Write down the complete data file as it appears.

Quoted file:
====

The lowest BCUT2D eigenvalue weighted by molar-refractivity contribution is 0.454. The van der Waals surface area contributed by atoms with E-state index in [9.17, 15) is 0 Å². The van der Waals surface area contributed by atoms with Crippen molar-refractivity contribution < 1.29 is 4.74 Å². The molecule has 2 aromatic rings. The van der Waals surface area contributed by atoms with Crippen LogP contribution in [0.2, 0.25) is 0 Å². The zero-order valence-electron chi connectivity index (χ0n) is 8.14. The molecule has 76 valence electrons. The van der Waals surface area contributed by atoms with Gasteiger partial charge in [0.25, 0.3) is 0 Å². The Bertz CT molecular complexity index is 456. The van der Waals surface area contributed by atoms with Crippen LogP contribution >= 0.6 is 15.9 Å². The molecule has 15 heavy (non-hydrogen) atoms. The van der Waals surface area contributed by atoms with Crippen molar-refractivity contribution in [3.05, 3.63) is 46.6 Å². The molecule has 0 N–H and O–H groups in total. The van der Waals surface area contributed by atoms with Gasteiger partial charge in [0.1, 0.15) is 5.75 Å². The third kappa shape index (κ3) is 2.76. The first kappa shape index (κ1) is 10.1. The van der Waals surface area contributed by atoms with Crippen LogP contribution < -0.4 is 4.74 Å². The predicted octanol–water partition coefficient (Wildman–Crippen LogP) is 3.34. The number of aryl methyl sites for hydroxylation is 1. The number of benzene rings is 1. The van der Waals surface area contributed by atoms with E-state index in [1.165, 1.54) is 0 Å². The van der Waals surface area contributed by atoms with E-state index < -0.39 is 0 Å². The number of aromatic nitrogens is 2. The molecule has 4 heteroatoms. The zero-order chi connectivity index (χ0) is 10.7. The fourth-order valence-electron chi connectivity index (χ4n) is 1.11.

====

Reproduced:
The lowest BCUT2D eigenvalue weighted by molar-refractivity contribution is 0.454. The van der Waals surface area contributed by atoms with E-state index in [9.17, 15) is 0 Å². The van der Waals surface area contributed by atoms with Crippen molar-refractivity contribution < 1.29 is 4.74 Å². The molecule has 2 aromatic rings. The van der Waals surface area contributed by atoms with Crippen LogP contribution in [0.2, 0.25) is 0 Å². The zero-order valence-electron chi connectivity index (χ0n) is 8.14. The molecule has 76 valence electrons. The van der Waals surface area contributed by atoms with Gasteiger partial charge in [0.25, 0.3) is 0 Å². The Bertz CT molecular complexity index is 456. The van der Waals surface area contributed by atoms with Crippen LogP contribution >= 0.6 is 15.9 Å². The molecule has 15 heavy (non-hydrogen) atoms. The van der Waals surface area contributed by atoms with Crippen molar-refractivity contribution in [3.05, 3.63) is 46.6 Å². The molecule has 0 N–H and O–H groups in total. The van der Waals surface area contributed by atoms with Gasteiger partial charge in [0.1, 0.15) is 5.75 Å². The third kappa shape index (κ3) is 2.76. The first kappa shape index (κ1) is 10.1. The van der Waals surface area contributed by atoms with Crippen LogP contribution < -0.4 is 4.74 Å². The predicted octanol–water partition coefficient (Wildman–Crippen LogP) is 3.34. The number of aryl methyl sites for hydroxylation is 1. The number of benzene rings is 1. The van der Waals surface area contributed by atoms with E-state index in [1.165, 1.54) is 0 Å². The van der Waals surface area contributed by atoms with E-state index < -0.39 is 0 Å². The number of aromatic nitrogens is 2. The molecule has 4 heteroatoms. The zero-order chi connectivity index (χ0) is 10.7. The fourth-order valence-electron chi connectivity index (χ4n) is 1.11.